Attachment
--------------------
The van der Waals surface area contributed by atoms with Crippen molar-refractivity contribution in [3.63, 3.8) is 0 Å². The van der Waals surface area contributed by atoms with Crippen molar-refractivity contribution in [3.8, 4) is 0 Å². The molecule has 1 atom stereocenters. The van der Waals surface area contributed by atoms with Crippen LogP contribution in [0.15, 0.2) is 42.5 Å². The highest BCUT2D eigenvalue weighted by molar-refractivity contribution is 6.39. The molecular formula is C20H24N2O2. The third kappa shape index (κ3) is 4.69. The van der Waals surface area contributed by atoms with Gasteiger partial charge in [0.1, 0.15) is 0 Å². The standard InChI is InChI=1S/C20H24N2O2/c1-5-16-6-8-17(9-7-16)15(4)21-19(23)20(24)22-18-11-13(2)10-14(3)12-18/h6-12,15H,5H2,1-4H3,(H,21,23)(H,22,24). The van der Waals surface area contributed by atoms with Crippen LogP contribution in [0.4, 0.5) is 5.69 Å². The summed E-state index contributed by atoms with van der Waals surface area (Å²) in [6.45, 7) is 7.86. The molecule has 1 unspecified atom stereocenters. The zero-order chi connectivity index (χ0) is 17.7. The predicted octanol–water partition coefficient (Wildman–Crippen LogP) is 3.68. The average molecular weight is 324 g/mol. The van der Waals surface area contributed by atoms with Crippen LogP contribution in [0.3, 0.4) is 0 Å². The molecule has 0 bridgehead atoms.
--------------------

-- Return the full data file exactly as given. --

The van der Waals surface area contributed by atoms with Crippen molar-refractivity contribution in [3.63, 3.8) is 0 Å². The van der Waals surface area contributed by atoms with Crippen molar-refractivity contribution in [3.8, 4) is 0 Å². The molecule has 1 atom stereocenters. The van der Waals surface area contributed by atoms with Crippen LogP contribution in [0.15, 0.2) is 42.5 Å². The highest BCUT2D eigenvalue weighted by molar-refractivity contribution is 6.39. The molecular formula is C20H24N2O2. The third kappa shape index (κ3) is 4.69. The van der Waals surface area contributed by atoms with Gasteiger partial charge in [0.1, 0.15) is 0 Å². The standard InChI is InChI=1S/C20H24N2O2/c1-5-16-6-8-17(9-7-16)15(4)21-19(23)20(24)22-18-11-13(2)10-14(3)12-18/h6-12,15H,5H2,1-4H3,(H,21,23)(H,22,24). The van der Waals surface area contributed by atoms with Crippen LogP contribution in [0.4, 0.5) is 5.69 Å². The summed E-state index contributed by atoms with van der Waals surface area (Å²) in [6.45, 7) is 7.86. The molecule has 1 unspecified atom stereocenters. The zero-order chi connectivity index (χ0) is 17.7. The predicted octanol–water partition coefficient (Wildman–Crippen LogP) is 3.68. The average molecular weight is 324 g/mol. The van der Waals surface area contributed by atoms with Crippen LogP contribution in [0.3, 0.4) is 0 Å². The molecule has 0 bridgehead atoms.